“What’s a bit more puzzling is how nice a picture Wall paints of Patricia Kennealy, who by all accounts was despised by everyone in the Doors camp, from Ray (in his own book, even), John, and Robby as well as everyone else who came into contact with her. Wall seems to give Kennealy an unusual amount of credence.
My biggest criticisms are with his giving disproportionate and perhaps undeserved weight to the claims made by the aforementioned Kennealy.”
CorbieV apparently also decided to edit the story of a woman named Mary Werbelow.
Jim Morrison met Werbelow when he was 19, Werbelow was Morrison’s first true love, the only woman Morrison ever proposed to (twice) and the woman who inspired the songs Morrison to wrote for The Doors’ first three albums.
“We connected on a level where speaking was almost unnecessary. We’d look at each other and know what we were thinking.” – Mary Werbelow
“By phone from his home in Northern California, Manzarek says all the guys in film school were in love with Mary. She was gorgeous, and sweet on top of that. ‘She was Jim’s first love. She held a deep place in his soul’. “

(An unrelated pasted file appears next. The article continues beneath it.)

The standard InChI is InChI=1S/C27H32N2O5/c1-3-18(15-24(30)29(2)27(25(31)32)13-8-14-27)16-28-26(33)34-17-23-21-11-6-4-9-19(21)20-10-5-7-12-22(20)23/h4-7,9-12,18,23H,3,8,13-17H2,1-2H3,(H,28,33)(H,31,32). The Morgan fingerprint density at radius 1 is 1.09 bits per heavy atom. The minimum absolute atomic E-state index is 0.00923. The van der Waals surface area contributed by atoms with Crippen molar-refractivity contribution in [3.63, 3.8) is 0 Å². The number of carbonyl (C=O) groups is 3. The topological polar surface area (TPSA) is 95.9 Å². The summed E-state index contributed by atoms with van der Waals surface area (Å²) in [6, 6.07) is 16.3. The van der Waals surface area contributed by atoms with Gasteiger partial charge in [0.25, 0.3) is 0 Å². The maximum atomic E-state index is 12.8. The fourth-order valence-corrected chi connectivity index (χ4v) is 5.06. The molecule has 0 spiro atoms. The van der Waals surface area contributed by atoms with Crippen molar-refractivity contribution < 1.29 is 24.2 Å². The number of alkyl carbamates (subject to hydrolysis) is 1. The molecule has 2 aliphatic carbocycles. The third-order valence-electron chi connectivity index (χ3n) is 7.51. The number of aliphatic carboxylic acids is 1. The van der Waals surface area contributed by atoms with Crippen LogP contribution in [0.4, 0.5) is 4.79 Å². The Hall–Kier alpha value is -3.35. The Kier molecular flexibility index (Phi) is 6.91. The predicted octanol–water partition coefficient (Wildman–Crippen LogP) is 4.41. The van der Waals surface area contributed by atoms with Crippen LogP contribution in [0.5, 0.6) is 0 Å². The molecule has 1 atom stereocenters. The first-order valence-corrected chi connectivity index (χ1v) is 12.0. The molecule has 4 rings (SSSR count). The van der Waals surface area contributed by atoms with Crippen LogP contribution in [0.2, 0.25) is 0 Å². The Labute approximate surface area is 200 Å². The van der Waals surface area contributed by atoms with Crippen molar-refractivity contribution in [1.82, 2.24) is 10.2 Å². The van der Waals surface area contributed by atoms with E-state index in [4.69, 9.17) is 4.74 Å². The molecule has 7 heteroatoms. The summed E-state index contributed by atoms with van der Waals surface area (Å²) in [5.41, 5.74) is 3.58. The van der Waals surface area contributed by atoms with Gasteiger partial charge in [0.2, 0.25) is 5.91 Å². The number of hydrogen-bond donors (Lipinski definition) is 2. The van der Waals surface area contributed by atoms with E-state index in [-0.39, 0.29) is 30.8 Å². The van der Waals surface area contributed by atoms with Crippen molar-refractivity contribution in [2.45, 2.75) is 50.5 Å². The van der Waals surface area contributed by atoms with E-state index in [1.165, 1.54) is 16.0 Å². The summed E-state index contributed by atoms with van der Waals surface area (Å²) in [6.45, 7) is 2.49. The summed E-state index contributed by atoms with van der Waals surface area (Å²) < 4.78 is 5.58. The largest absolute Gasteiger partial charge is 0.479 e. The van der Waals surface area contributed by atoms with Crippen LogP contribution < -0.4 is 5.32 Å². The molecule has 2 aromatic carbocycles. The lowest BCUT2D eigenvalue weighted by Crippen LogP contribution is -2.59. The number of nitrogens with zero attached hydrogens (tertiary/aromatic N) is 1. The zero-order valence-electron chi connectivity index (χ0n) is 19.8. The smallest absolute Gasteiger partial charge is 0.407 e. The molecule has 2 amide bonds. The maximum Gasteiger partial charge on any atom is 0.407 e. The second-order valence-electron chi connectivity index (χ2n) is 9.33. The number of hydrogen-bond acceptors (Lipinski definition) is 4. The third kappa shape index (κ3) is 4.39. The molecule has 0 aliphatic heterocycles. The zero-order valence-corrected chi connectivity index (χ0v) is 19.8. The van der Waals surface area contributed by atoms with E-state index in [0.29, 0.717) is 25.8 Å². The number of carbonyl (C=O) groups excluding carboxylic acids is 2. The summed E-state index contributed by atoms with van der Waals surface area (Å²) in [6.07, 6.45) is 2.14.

“That’s a real key to understanding Jim,” Gates says. “She was the love of his life in those days. They were virtually soul mates for three or four years.”
Link: Jim and Mary: To The End
Wikipedia gave Mary Werbelow a mere few lines on Jim Morrison’s page.
While giving Patricia Kennealy a rather lengthy paragraph.
Since Kennealy has never proven any of her claims about Jim Morrison it would seem only reasonable that Kennealy’s page would read; “according to Patricia Kennealy…” or “in her memoir Kennealy claimed…”.
Unfortunately for trusting readers “CorbieV” found even that slight edit unacceptable.
And as you have probably already guessed the edit was not allowed to stand.
But Wikipedia does allow for the discredited and still-unproven statements about Kennealy and Morrison being a “couple” who were “wed” before “witnesses” despite offering any objective source to verify this claim.
“As it turned out; Jim Morrison was very much a one-woman man.”
– Pamela Des Barres, famous rock groupie and author of I’m With The Band on Jim Morrison’s relationship with Pamela Courson
This quote was included on Jim Morrison’s Wikipedia page for years.
Until it was removed by “CorbieV”.
“Wikipedia makes no guarantee of validity. Wikipedia cannot guarantee the validity of the information found here.”